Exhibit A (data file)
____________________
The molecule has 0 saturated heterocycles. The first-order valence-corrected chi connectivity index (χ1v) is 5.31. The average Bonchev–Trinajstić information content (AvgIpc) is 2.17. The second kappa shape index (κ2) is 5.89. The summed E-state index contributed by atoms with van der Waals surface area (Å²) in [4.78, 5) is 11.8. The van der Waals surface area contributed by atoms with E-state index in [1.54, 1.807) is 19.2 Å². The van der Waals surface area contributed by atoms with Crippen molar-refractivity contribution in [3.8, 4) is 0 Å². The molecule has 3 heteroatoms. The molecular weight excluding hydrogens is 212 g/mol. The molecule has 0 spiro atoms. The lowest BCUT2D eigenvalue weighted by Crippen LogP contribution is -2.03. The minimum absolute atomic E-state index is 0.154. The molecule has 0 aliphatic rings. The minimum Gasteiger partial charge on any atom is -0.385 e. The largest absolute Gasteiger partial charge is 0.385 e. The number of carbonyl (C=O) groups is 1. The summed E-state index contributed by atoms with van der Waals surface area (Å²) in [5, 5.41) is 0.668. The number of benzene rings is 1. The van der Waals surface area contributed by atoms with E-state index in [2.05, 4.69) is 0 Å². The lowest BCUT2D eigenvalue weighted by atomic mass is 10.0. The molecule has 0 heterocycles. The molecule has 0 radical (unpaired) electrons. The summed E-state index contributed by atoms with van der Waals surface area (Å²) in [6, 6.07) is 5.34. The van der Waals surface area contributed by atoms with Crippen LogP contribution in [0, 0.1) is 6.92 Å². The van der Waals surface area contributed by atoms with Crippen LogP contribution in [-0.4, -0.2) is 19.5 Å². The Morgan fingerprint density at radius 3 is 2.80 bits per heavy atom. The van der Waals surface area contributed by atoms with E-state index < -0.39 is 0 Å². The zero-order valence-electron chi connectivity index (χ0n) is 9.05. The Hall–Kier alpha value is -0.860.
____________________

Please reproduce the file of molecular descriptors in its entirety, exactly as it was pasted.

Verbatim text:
The molecule has 0 saturated heterocycles. The first-order valence-corrected chi connectivity index (χ1v) is 5.31. The average Bonchev–Trinajstić information content (AvgIpc) is 2.17. The second kappa shape index (κ2) is 5.89. The summed E-state index contributed by atoms with van der Waals surface area (Å²) in [4.78, 5) is 11.8. The van der Waals surface area contributed by atoms with E-state index in [1.54, 1.807) is 19.2 Å². The van der Waals surface area contributed by atoms with Crippen molar-refractivity contribution in [3.8, 4) is 0 Å². The molecule has 3 heteroatoms. The molecular weight excluding hydrogens is 212 g/mol. The molecule has 0 spiro atoms. The lowest BCUT2D eigenvalue weighted by Crippen LogP contribution is -2.03. The minimum absolute atomic E-state index is 0.154. The molecule has 0 aliphatic rings. The minimum Gasteiger partial charge on any atom is -0.385 e. The largest absolute Gasteiger partial charge is 0.385 e. The number of carbonyl (C=O) groups is 1. The summed E-state index contributed by atoms with van der Waals surface area (Å²) in [5, 5.41) is 0.668. The number of benzene rings is 1. The van der Waals surface area contributed by atoms with E-state index in [2.05, 4.69) is 0 Å². The lowest BCUT2D eigenvalue weighted by atomic mass is 10.0. The molecule has 0 heterocycles. The molecule has 0 radical (unpaired) electrons. The summed E-state index contributed by atoms with van der Waals surface area (Å²) in [6, 6.07) is 5.34. The van der Waals surface area contributed by atoms with Crippen LogP contribution in [0, 0.1) is 6.92 Å². The van der Waals surface area contributed by atoms with Crippen LogP contribution in [-0.4, -0.2) is 19.5 Å². The Morgan fingerprint density at radius 3 is 2.80 bits per heavy atom. The van der Waals surface area contributed by atoms with E-state index < -0.39 is 0 Å². The zero-order valence-electron chi connectivity index (χ0n) is 9.05. The Hall–Kier alpha value is -0.860.